This set me to thinking about the true benefits of the Union to Scotland and my research revealed some interesting facts.

The UK Government raises taxes annually from Scotland of between £63.7bn and £64.8bn. The UK Government grants the Scottish Government around £37.3bn and retains the remainder (£27bn approximately) which it claims it spends for our benefit on our behalf. Of this £27bn, £18.8bn is spent in Scotland on social security benefits and state pensions. This leaves £8.2bn of Scottish taxes which is spent outside Scotland on things which the UK Government claims benefit us and are good value. These include £3bn for defence. This is at least £1bn more than should be spent if our small north European neighbours such as Finland are anything to go by. It includes the salaries of thousands of civil servants (including all of the highest grades) based in London in the Foreign Office, the Treasury, the Department of Work and Pensions and the MoD. It also includes the costs of the pointless foreign military adventures so beloved of the unionist parties. So of £8.6bn extorted from Scotland, at least £1bn is wasted and the remainder is spent in London, in foreign embassies and pointless military posturing. Independence would let us keep this £8.6bn in Scotland and bring all those high-quality government jobs home.

An additional bonus of independence is that at least 60 countries would immediately establish embassies in Scotland with an obvious boost to our economy (estimated as at least £2bn). International companies wishing to trade with our oil-rich nation would also have to establish offices here (as distinct from London) giving yet another boost to our economy.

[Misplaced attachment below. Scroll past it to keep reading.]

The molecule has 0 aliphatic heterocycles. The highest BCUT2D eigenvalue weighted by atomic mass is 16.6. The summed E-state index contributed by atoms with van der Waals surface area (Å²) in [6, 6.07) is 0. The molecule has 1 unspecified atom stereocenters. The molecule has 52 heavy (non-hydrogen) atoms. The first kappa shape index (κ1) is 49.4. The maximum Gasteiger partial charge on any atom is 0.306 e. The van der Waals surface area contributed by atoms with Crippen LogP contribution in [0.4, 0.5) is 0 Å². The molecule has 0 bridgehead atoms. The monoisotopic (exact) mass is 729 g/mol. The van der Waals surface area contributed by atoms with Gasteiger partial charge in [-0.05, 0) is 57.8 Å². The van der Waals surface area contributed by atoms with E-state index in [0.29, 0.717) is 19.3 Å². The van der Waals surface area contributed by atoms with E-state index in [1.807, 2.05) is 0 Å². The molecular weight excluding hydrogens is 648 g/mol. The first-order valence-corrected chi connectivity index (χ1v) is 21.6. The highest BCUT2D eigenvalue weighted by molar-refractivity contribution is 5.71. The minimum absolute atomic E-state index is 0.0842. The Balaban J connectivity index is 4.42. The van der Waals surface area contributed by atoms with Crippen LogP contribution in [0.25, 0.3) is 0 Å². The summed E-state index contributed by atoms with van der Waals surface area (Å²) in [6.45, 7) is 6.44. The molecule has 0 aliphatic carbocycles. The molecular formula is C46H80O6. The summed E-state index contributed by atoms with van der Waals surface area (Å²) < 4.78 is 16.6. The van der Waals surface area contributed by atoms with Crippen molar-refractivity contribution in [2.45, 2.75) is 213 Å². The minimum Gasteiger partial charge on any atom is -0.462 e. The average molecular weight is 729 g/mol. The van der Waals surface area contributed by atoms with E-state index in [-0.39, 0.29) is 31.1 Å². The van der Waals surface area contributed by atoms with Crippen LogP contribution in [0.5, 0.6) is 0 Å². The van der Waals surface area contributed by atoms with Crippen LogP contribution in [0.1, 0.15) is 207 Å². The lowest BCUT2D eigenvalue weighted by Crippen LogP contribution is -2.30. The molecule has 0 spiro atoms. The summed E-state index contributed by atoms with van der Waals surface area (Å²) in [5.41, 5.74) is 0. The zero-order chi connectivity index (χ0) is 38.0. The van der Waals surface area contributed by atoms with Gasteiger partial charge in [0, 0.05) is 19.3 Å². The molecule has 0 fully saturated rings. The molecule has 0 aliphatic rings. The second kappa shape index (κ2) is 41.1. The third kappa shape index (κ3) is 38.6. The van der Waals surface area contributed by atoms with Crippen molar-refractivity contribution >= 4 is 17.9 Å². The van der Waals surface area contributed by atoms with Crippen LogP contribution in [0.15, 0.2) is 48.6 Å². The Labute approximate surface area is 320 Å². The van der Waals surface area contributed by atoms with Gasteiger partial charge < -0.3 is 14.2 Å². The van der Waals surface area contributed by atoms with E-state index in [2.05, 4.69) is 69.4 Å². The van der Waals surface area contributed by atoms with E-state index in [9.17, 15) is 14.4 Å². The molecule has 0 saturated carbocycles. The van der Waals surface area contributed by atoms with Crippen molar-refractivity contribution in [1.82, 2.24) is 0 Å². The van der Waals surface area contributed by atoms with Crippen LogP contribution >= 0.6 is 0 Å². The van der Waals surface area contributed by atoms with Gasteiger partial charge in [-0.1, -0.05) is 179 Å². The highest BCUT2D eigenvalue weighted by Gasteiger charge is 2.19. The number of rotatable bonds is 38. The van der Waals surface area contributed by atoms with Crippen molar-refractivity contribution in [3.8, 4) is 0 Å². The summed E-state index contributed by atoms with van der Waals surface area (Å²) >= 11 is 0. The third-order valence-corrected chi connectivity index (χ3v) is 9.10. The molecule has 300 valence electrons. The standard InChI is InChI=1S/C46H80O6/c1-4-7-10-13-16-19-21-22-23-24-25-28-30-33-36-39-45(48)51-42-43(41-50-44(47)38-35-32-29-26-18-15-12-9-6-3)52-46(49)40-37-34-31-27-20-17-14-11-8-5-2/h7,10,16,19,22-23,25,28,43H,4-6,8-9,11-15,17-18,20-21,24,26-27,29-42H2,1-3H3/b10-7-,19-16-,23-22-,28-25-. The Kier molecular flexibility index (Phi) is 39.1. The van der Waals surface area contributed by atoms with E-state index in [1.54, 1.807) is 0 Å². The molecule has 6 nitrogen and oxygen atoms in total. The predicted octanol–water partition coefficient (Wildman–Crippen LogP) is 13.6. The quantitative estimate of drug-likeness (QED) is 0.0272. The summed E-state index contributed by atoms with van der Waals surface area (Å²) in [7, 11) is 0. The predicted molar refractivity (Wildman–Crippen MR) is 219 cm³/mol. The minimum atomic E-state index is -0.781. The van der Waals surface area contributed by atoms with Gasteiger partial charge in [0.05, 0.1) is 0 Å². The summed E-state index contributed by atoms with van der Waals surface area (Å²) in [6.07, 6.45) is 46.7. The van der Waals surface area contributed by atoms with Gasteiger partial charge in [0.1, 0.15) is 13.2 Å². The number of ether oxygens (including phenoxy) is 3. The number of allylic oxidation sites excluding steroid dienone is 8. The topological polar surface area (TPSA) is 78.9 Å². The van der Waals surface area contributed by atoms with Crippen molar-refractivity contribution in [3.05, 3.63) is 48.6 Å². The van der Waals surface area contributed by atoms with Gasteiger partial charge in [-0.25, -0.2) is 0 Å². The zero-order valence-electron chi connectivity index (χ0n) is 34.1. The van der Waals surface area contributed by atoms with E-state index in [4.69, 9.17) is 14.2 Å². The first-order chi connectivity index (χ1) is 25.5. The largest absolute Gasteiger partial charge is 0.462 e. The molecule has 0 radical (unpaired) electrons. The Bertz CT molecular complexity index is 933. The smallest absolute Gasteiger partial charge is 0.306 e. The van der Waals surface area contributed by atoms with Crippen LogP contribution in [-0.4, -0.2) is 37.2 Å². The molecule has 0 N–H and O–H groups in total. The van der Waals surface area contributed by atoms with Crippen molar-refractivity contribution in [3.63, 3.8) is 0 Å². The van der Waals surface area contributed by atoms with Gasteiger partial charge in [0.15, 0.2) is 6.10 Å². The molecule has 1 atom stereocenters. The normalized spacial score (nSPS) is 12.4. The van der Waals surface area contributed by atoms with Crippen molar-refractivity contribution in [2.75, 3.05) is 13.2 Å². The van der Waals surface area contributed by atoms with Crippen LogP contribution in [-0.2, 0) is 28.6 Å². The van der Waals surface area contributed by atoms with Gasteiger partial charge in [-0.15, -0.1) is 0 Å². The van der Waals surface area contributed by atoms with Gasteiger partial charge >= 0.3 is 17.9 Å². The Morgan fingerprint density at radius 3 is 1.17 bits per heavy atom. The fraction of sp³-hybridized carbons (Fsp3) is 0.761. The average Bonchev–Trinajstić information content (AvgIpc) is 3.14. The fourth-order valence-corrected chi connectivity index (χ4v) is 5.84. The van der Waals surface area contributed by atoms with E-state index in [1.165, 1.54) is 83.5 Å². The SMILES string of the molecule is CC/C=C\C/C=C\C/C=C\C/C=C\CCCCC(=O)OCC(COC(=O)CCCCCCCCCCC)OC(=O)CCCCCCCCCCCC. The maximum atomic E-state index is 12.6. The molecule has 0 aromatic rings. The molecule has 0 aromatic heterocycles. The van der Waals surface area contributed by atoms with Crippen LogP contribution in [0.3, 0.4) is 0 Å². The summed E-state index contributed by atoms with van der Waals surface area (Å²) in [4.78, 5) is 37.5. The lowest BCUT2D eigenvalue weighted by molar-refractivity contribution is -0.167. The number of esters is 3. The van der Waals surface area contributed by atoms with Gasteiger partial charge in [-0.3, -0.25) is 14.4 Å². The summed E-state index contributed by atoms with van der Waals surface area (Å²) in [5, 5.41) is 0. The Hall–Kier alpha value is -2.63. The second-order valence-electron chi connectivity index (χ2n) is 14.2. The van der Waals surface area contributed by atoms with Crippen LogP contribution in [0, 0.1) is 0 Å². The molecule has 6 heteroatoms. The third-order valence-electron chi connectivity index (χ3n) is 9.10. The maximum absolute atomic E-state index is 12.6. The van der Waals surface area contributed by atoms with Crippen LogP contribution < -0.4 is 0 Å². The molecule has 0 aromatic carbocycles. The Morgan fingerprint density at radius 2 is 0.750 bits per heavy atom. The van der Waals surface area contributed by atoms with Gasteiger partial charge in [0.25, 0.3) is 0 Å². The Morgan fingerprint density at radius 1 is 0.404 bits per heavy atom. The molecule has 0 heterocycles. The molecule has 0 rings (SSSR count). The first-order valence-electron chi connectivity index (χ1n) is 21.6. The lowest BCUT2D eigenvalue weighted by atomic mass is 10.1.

Thank you Sir Ming, you certainly made me think.

Alastair Macpherson,

26 East Green, Anstruther.

I HAVE just received an invitation from the British Chamber of Commerce to attend a presentation by the Westminster Secretary of State for Scotland. I quote: "Secretary Carmichael will make the case for why it is in Scotland's interests to remain in the UK and how the UK delivers for Scotland at an international level."

At last, I foolishly thought, we are to get a reasoned debate on the benefits or disadvantages of independence. Not so. Where is Alistair Carmichael spreading his words of wisdom? Obviously somewhere where there are people who are entitled to vote in the referendum; in Edinburgh? In Glasgow? In Aberdeen? No, it is in Copenhagen. You really could not make it up.

David Stubley,

22 Templeton Crescent,


YOUR report on Gordon Brown ("Brown spells out how politicians can save the nation", The Herald, March 10) was eye-catching. Even more so was the comment therein by a Yes campaign spokesman: "We agree with Gordon Brown that the purpose of constitutional change must be to empower the people ..." Yes and No camps in harmony? Music to the ears of an ever-increasing number of undecided voters. Then, predictably, the Yes man realises the error of his optimistic blurt by adding: "We have heard such promises before ... and they came to nothing."